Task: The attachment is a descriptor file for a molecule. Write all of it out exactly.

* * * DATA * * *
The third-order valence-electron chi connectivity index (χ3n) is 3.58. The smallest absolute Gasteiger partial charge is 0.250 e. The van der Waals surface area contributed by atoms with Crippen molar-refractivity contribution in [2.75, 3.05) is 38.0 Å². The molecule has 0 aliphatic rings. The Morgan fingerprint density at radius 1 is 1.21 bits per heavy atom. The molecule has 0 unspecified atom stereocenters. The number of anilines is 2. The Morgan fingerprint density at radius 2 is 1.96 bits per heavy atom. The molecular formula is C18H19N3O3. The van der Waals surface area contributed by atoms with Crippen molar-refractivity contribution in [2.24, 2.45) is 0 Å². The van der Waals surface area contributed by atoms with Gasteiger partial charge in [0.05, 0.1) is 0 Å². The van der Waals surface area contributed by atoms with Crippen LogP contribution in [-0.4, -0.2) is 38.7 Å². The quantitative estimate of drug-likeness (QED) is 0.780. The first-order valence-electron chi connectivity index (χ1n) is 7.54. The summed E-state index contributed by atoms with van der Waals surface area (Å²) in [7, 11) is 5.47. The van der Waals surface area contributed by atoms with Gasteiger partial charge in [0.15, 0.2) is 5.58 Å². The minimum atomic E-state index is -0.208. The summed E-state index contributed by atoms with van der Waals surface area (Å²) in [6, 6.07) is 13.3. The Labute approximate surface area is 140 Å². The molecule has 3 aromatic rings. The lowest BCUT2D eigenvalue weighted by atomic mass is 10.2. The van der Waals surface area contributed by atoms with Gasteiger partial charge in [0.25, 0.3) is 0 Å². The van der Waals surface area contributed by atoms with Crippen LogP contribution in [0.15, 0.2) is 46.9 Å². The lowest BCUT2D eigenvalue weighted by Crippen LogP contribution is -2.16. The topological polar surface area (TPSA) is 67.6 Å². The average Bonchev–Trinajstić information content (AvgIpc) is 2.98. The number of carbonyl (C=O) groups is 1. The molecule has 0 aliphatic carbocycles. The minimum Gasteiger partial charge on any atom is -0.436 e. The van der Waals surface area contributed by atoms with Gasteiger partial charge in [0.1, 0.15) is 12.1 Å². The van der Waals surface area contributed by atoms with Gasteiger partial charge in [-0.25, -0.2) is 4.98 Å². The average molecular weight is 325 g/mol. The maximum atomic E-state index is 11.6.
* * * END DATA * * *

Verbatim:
The third-order valence-electron chi connectivity index (χ3n) is 3.58. The smallest absolute Gasteiger partial charge is 0.250 e. The van der Waals surface area contributed by atoms with Crippen molar-refractivity contribution in [2.75, 3.05) is 38.0 Å². The molecule has 0 aliphatic rings. The Morgan fingerprint density at radius 1 is 1.21 bits per heavy atom. The molecule has 0 unspecified atom stereocenters. The number of anilines is 2. The Morgan fingerprint density at radius 2 is 1.96 bits per heavy atom. The molecular formula is C18H19N3O3. The van der Waals surface area contributed by atoms with Crippen molar-refractivity contribution in [2.24, 2.45) is 0 Å². The van der Waals surface area contributed by atoms with Gasteiger partial charge in [0.05, 0.1) is 0 Å². The van der Waals surface area contributed by atoms with Crippen LogP contribution in [-0.4, -0.2) is 38.7 Å². The quantitative estimate of drug-likeness (QED) is 0.780. The first-order valence-electron chi connectivity index (χ1n) is 7.54. The summed E-state index contributed by atoms with van der Waals surface area (Å²) in [7, 11) is 5.47. The van der Waals surface area contributed by atoms with Gasteiger partial charge in [0.15, 0.2) is 5.58 Å². The minimum atomic E-state index is -0.208. The summed E-state index contributed by atoms with van der Waals surface area (Å²) in [6, 6.07) is 13.3. The Labute approximate surface area is 140 Å². The molecule has 3 aromatic rings. The lowest BCUT2D eigenvalue weighted by atomic mass is 10.2. The van der Waals surface area contributed by atoms with Gasteiger partial charge in [0.25, 0.3) is 0 Å². The van der Waals surface area contributed by atoms with Crippen LogP contribution in [0.15, 0.2) is 46.9 Å². The lowest BCUT2D eigenvalue weighted by Crippen LogP contribution is -2.16. The topological polar surface area (TPSA) is 67.6 Å². The average Bonchev–Trinajstić information content (AvgIpc) is 2.98. The number of carbonyl (C=O) groups is 1. The molecule has 0 aliphatic carbocycles. The minimum Gasteiger partial charge on any atom is -0.436 e. The van der Waals surface area contributed by atoms with Gasteiger partial charge in [0.1, 0.15) is 12.1 Å². The van der Waals surface area contributed by atoms with Gasteiger partial charge in [-0.25, -0.2) is 4.98 Å². The average molecular weight is 325 g/mol. The maximum atomic E-state index is 11.6.